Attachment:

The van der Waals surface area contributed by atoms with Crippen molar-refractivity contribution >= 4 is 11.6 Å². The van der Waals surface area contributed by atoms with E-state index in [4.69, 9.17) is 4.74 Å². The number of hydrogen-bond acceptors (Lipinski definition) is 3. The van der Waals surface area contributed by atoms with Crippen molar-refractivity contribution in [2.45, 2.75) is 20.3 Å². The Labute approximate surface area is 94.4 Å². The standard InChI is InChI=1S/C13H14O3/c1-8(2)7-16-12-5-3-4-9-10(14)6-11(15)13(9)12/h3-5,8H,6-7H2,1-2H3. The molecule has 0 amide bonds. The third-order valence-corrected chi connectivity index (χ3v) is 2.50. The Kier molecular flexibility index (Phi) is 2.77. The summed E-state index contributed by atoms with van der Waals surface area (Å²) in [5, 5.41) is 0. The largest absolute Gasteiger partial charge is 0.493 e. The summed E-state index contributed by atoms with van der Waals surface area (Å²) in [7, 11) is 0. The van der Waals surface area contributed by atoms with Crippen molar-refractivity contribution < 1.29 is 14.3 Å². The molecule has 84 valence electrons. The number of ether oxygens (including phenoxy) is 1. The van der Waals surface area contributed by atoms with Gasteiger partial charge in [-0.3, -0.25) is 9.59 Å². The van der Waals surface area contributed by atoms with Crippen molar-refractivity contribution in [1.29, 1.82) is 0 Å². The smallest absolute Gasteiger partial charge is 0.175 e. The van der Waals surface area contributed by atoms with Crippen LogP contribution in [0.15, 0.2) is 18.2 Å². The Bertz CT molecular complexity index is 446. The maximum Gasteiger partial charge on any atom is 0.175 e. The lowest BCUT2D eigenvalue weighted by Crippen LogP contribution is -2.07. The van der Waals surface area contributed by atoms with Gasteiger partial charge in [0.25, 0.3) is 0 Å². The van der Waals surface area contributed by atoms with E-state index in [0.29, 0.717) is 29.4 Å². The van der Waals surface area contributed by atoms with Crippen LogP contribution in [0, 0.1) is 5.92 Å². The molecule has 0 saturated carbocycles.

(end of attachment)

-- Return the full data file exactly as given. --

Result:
The van der Waals surface area contributed by atoms with Crippen molar-refractivity contribution >= 4 is 11.6 Å². The van der Waals surface area contributed by atoms with E-state index in [4.69, 9.17) is 4.74 Å². The number of hydrogen-bond acceptors (Lipinski definition) is 3. The van der Waals surface area contributed by atoms with Crippen molar-refractivity contribution in [2.45, 2.75) is 20.3 Å². The Labute approximate surface area is 94.4 Å². The standard InChI is InChI=1S/C13H14O3/c1-8(2)7-16-12-5-3-4-9-10(14)6-11(15)13(9)12/h3-5,8H,6-7H2,1-2H3. The molecule has 0 amide bonds. The third-order valence-corrected chi connectivity index (χ3v) is 2.50. The Kier molecular flexibility index (Phi) is 2.77. The summed E-state index contributed by atoms with van der Waals surface area (Å²) in [5, 5.41) is 0. The largest absolute Gasteiger partial charge is 0.493 e. The summed E-state index contributed by atoms with van der Waals surface area (Å²) in [7, 11) is 0. The van der Waals surface area contributed by atoms with Crippen molar-refractivity contribution < 1.29 is 14.3 Å². The molecule has 84 valence electrons. The number of ether oxygens (including phenoxy) is 1. The van der Waals surface area contributed by atoms with Gasteiger partial charge in [-0.3, -0.25) is 9.59 Å². The van der Waals surface area contributed by atoms with Crippen molar-refractivity contribution in [1.29, 1.82) is 0 Å². The smallest absolute Gasteiger partial charge is 0.175 e. The van der Waals surface area contributed by atoms with Crippen LogP contribution in [0.15, 0.2) is 18.2 Å². The Bertz CT molecular complexity index is 446. The maximum Gasteiger partial charge on any atom is 0.175 e. The lowest BCUT2D eigenvalue weighted by Crippen LogP contribution is -2.07. The van der Waals surface area contributed by atoms with Gasteiger partial charge in [0.25, 0.3) is 0 Å². The van der Waals surface area contributed by atoms with E-state index in [0.29, 0.717) is 29.4 Å². The van der Waals surface area contributed by atoms with Crippen LogP contribution in [0, 0.1) is 5.92 Å². The molecule has 0 saturated carbocycles.